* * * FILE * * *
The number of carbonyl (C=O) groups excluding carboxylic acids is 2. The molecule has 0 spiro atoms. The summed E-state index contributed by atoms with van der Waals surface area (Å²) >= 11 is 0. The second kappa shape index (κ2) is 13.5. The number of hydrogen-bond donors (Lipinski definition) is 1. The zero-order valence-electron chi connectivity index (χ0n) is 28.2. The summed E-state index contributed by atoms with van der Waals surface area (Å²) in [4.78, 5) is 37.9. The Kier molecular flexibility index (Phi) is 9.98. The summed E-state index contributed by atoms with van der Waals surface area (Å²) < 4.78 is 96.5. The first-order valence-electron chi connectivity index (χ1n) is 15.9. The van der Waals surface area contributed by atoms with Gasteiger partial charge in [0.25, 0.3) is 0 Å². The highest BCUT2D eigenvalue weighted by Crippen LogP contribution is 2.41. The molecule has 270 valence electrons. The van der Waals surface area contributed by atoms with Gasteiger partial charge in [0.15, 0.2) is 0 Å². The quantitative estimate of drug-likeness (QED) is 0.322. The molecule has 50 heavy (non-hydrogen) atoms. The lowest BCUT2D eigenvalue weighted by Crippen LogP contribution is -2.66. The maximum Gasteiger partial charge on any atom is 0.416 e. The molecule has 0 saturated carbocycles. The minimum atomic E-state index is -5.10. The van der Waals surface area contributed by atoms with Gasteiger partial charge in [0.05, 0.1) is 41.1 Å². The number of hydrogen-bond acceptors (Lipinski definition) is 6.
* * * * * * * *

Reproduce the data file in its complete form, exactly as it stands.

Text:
The number of carbonyl (C=O) groups excluding carboxylic acids is 2. The molecule has 0 spiro atoms. The summed E-state index contributed by atoms with van der Waals surface area (Å²) >= 11 is 0. The second kappa shape index (κ2) is 13.5. The number of hydrogen-bond donors (Lipinski definition) is 1. The zero-order valence-electron chi connectivity index (χ0n) is 28.2. The summed E-state index contributed by atoms with van der Waals surface area (Å²) in [4.78, 5) is 37.9. The Kier molecular flexibility index (Phi) is 9.98. The summed E-state index contributed by atoms with van der Waals surface area (Å²) < 4.78 is 96.5. The first-order valence-electron chi connectivity index (χ1n) is 15.9. The van der Waals surface area contributed by atoms with Gasteiger partial charge in [0.25, 0.3) is 0 Å². The highest BCUT2D eigenvalue weighted by Crippen LogP contribution is 2.41. The molecule has 270 valence electrons. The van der Waals surface area contributed by atoms with Gasteiger partial charge in [0.15, 0.2) is 0 Å². The quantitative estimate of drug-likeness (QED) is 0.322. The molecule has 50 heavy (non-hydrogen) atoms. The lowest BCUT2D eigenvalue weighted by Crippen LogP contribution is -2.66. The maximum Gasteiger partial charge on any atom is 0.416 e. The molecule has 0 saturated carbocycles. The minimum atomic E-state index is -5.10. The van der Waals surface area contributed by atoms with Gasteiger partial charge in [0.05, 0.1) is 41.1 Å². The number of hydrogen-bond acceptors (Lipinski definition) is 6.